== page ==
Throughout 2017, Microsoft has been releasing updates to the SharePoint Framework (SPFx) – a new client-side development experience to customize SharePoint’s Modern Experience. We’ve been experiencing the changing development landscape as it takes shape.
Recently, I was lucky to have the opportunity to attend SP Fest Chicago to hear the experiences of notable people from the community. We wanted to share what we’ve been learning to get you excited about the Modern Experience and the possibilities to make it your own!
SPFx allows for customizations in the form of web parts and extensions.
Web Parts are controls that appear inside a SharePoint page but run locally in the browser. They’re the building blocks of pages that appear on a SharePoint site.
The key benefit of developing a web part with SPFx is having control of the web part properties panel. SPFx web parts give the power to the content authors for configuring the settings of their web part such as data source, layout, filtering, etc.
Extensions enable you to extend the SharePoint user experience within modern pages and document libraries.
The SharePoint Framework has three extension types:
|Field Customizers||JSLink, Client-side Render||Ability to override a display of a field in a modern list or library view (display view only)|
|Command Sets||Custom Ribbon Action / Item Menu Action||Ability to add an action menu items|
|Nuget||NPM||Package Manager for Node.js – manage package dependencies|
|Visual Studio||Editor of Choice (Visual Studio Code) + Yeoman||A project templating generator and editor|
|MS Build||Gulp||Toolkit for automating tasks in the development workflow such as build, package and deploy|
The SharePoint Framework works for SharePoint Online (Web Parts and Extensions) and on-premises SharePoint 2016 Feature Pack 2 (Web Parts Only)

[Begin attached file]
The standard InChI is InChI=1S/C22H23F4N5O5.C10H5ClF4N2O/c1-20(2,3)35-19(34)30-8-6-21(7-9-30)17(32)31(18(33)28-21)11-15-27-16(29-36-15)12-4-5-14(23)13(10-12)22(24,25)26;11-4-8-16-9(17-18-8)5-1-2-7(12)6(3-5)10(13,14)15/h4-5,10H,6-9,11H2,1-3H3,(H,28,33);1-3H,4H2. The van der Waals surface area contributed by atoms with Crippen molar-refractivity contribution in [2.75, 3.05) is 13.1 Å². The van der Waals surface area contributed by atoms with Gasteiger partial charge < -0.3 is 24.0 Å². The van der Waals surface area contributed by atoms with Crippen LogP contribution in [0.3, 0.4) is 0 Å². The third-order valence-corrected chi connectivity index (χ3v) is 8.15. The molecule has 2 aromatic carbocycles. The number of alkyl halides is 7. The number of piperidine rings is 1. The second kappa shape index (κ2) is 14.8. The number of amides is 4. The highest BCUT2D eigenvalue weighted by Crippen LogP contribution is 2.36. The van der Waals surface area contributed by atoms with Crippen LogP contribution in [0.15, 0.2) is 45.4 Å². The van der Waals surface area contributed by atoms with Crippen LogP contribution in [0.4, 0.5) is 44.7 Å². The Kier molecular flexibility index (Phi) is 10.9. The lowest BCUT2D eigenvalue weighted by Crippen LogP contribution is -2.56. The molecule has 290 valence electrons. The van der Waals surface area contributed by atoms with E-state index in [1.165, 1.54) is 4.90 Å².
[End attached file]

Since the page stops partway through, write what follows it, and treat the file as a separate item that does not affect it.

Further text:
Use these steps to get your development environment set up for building your first SPFx web part or extension.
- SharePoint Environment (Create a Modern Team Site, or modern site page)
To set up your local machine,
- Install Node.js Install latest version (7+) https://nodejs.org/en/
- (Optional) If you are using a git source code repository (accept all default installation options) https://git-scm.com/download/win
- (Optional) You can use any editor of your choice, however we recommend using VS Code: https://code.visualstudio.com/docs/?dv=win
- Open Powershell
- Install Yeoman and Gulp à npm install -g yo gulp
- Install SharePoint Template Generator à npm install -g @microsoft/generator-sharepoint
Whether you are familiar with the tool chain or consider yourself a SharePoint Developer or a traditional web developer, we recommend to start slow with small customizations. Our approach to learning the new experience is to start with customizations we are familiar with in “classic” so we don’t get hung up on the functionality and allow more focus on the development experience.
With the infancy of the SharePoint Framework and the fast-paced updates in O365, the landscape is constantly enhancing and causing some frustrations with the experience. However, the community is taking notice that (with the SharePoint Framework) Microsoft is “eating their own dog food” by developing new SharePoint features in the framework alongside the rest of the community. This simply wasn’t the case with past development models. As Microsoft feels the pains we feel, better libraries and tools will be developed to make all our lives easier and gives high confidence that this will be a model that will have longevity.